In the continually evolving mobile payments landscape, bank are at something of a crossroads. As new players emerge in the space seemingly by the week, banks are figuring out how they should get involved and to what extent.
According to Peter Olynick, Card & Payments Practice Lead for Carlisle & Gallagher, there are some banks who will be content to simply be the low cost provider of a back-end mobile payments transaction. "Some banks will say 'Whatever front end wallet wants to push transactions into my back end, I’m fine with that,'" he adds.
However, most banks will want to be more actively involved than that, and desire to have some level of ownership of the relationship "and will work hard to maintain that," he says.
Olynick says many of his firm's bank clients are actively interested in mobile payments, and concerned primarily in four areas. The first is security, and while consumer education plays a role in having more secure financial services, banks must do all they can to minimize the chances a criminal can hack into a customer's mobile payments app. This involved not only proper authentication to log into the app, but having protocols to detect possible fraud once a user is inside the app.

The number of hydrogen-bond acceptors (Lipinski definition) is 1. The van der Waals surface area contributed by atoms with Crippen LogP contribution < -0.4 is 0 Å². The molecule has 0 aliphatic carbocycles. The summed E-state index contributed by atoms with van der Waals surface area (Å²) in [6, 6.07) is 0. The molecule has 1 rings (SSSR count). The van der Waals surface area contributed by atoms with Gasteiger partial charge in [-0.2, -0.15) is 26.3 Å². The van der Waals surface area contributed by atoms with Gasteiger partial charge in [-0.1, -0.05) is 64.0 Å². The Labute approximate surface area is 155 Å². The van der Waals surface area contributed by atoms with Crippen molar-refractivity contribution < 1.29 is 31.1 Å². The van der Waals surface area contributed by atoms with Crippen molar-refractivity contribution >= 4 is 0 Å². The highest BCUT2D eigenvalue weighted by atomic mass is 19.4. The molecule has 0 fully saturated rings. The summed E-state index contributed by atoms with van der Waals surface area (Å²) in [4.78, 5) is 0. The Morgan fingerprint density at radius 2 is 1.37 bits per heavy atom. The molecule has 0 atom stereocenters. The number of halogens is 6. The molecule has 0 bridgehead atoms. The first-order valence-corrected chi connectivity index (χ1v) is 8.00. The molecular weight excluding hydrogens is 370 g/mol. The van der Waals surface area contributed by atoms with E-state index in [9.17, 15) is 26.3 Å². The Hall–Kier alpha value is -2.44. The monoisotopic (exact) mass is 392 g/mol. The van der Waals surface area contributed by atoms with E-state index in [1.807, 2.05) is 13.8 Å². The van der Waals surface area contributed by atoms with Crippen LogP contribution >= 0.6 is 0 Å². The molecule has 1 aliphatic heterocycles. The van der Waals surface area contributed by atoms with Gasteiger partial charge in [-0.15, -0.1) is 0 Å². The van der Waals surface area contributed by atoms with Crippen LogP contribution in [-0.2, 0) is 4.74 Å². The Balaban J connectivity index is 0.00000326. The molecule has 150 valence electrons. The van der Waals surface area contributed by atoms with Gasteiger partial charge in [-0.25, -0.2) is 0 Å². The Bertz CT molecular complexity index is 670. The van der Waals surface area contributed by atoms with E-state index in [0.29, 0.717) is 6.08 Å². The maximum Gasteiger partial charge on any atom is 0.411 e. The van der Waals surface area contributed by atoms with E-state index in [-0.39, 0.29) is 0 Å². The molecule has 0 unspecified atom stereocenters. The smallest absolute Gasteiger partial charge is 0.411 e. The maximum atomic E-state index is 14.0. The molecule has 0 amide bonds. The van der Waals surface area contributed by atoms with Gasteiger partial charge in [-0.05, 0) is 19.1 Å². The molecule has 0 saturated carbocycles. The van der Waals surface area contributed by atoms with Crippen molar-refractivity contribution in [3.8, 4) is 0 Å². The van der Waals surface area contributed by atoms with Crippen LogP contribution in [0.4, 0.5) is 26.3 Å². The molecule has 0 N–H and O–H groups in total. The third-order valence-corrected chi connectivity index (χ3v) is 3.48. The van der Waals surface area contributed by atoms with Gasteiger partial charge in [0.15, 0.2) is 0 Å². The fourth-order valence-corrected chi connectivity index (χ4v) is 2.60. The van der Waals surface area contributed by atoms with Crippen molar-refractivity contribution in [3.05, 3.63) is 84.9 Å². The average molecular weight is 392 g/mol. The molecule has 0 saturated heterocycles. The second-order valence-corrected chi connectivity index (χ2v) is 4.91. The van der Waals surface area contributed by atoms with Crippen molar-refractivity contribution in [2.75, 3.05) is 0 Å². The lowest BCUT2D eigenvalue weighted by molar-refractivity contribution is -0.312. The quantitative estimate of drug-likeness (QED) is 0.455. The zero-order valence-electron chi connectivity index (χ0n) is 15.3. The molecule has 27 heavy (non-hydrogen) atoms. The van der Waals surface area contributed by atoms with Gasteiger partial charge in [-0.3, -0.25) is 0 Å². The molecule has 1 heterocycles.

Speed is also a factor for banks to consider in mobile payments. "Consumers have gotten to the point where they can do what they want to do -- whatever it is -- with instantaneous results," he notes. Olynick says banks that roll out mobile payments services that work at speeds any less than this, will risk alienating customers.
He says further that any mobile payments service must work in an omnichannel environment. He says that while most -- if any -- banks have not gotten to a true omni-channel environment, when one does it will change the industry.
[The mobile employee -- as well as the mobile customer -- are here to stay. Is your bank prepared? Learn how to set up and maintain a mobile infrastructure that can support today's needs and tomorrow's expected mobile demands. Attend the From BYOD to 802.11ac: How to Build A Next-Generation Mobile Infrastructure session at Interop 2014 in Las Vegas, March 31-April 4.
You can also REGISTER FOR INTEROP HERE.]
Finally, Olynick notes that another area of mobile payments banks are looking at is for commercial customers. He says the corporate purchasing card or travel and expense card offer a different dynamic than consumer payments, and unique opportunities in a mobile environment.
While banks have long been concerned with their branded cards being top of wallet, that priority is shifting to being "top of phone" as mobile payments become more commonplace, he notes.
To hear more on the mobile payments landscape from Olynick and other experts please register for Bank Systems & Technology's live half-day mobility event.
Bryan Yurcan is associate editor for Bank Systems and Technology. He has worked in various editorial capacities for newspapers and magazines for the past 8 years. After beginning his career as a municipal and courts reporter for daily newspapers in upstate New York, Bryan has ... View Full Bio